Follow Up: September Florida Food Forum
If you were unable to attend the meeting, the full presentation is available online here. You can also view the presentation in this pdf.
To keep the conversation going, please visit our forum on Animal Welfare to add your thoughts and comments.
On Friday, September 27th guest speaker James Wildman presented on the topic of Animal Welfare.
James began his presentation by discussing the Gestation Crate Ban, which was first passed in 2002 and officially took effect on November 5, 2008.
The ban reads as such: “Inhumane treatment of animals is a concern of Florida citizens. The people of the State of Florida hereby limit the cruel and inhumane confinement of pigs during pregnancy as provided herein. (a) It shall be unlawful for any person to confine a pig during pregnancy in an enclosure, or to tether a pig during pregnancy, on a farm in such a way that she is prevented from turning around freely.” – Constitution of the State of Florida, Article X, Section 21.
James went on to discuss resolutions that would condemn and restrict “battery cage egg production” in certain cities across Florida in 2007. He also introduced the 2011 bill SB 1636, which although failed, would have prohibited tethering or confining of hens and calves in a specified manner.
Along with egg-production, dairy and cattle farming are some of Florida’s largest animal industries. Yet, in 2018, James noted how, “undercover videos of the horrific mistreatment of two dairy farm workers led to public outcry and led to Public Supermarkets to suspend deliveries of milk from the farms.”
In fact, he said, “over the past decade the animal-agriculture industry has been behind the introduction of ‘ag-gag’ bills in more than half of all state legislatures across the country. These bills are designed to silence whistleblowers revealing animal abuses on industrial farms.”
In Florida, ag-gag bill SB 1184 was introduced by Senator Jim Norman in 2012. According to the bill, “A person may not knowingly enter upon any nonpublic area of a farm and, without the prior written consent of the farm’s owner or the owner’s authorized representative, operate the audio or video recording function of any device with the intent of recording sound or images of the farm or farm operation.”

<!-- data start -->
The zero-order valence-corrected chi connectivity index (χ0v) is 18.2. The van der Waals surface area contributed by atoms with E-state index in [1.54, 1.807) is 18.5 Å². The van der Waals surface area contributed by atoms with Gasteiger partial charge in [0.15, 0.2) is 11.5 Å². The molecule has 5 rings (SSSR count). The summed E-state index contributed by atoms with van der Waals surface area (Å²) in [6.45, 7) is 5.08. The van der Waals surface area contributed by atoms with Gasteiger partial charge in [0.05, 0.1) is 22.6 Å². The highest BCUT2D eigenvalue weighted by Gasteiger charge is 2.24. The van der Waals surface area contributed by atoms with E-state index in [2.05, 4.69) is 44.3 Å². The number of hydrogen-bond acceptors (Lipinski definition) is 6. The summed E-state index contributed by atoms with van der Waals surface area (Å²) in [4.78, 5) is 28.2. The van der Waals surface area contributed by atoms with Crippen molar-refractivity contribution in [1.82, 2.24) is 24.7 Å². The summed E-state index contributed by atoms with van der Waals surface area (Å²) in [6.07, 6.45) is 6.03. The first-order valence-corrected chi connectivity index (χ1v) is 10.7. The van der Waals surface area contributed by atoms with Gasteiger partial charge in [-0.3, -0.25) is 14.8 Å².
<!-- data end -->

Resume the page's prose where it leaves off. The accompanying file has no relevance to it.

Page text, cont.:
Although the bill was rejected in both the House and the Senate, James points out how ag-gag laws can the negative aspects of these laws, “Ag-gag laws pose a threat to a wide spectrum of values and issues Americans care about. It’s not just animal rights activists who oppose Ag-gag laws. Besides, animal welfare ag-gag laws threaten: food safety, marketplace transparency, workers’ rights, free speech and environmental protection.”
James continues his presentation touching on other topics such as the growing alternative dairy industry and plant-based foods market. With these new foods have also come proposed bills restricting the use of certain words such as: meat, beef, burger, sausage, and jerky, unless the product came from animals born, raised and slaughtered in a traditional way.
As interest in plant-based foods increases a number of restaurants have added these items to their menus. James touched on the positive health benefits of this shift. Following the presentation was a lively discussion.
James Wildman is the Humane Educator for the Animal Rights Foundation of Florida (ARFF). Since 2007, James has given over five thousand presentations at over a hundred different schools and universities in South Florida, teaching respect and compassion for animals and the environments we share. These presentations have reached over a hundred thousand people, empowering youth and adults to live a healthier and more compassionate lifestyle. In 2017, James was featured in the documentary "Food ReLOVution." James has worked with youth for over 20 years, and in 2006, he obtained a master's degree in Humane Education.
Disclaimer: The views of the presenters do not represent the views of the Florida Food Policy Council. We are a forum for the offering and sharing of information and encourage diversity and communication within the food system.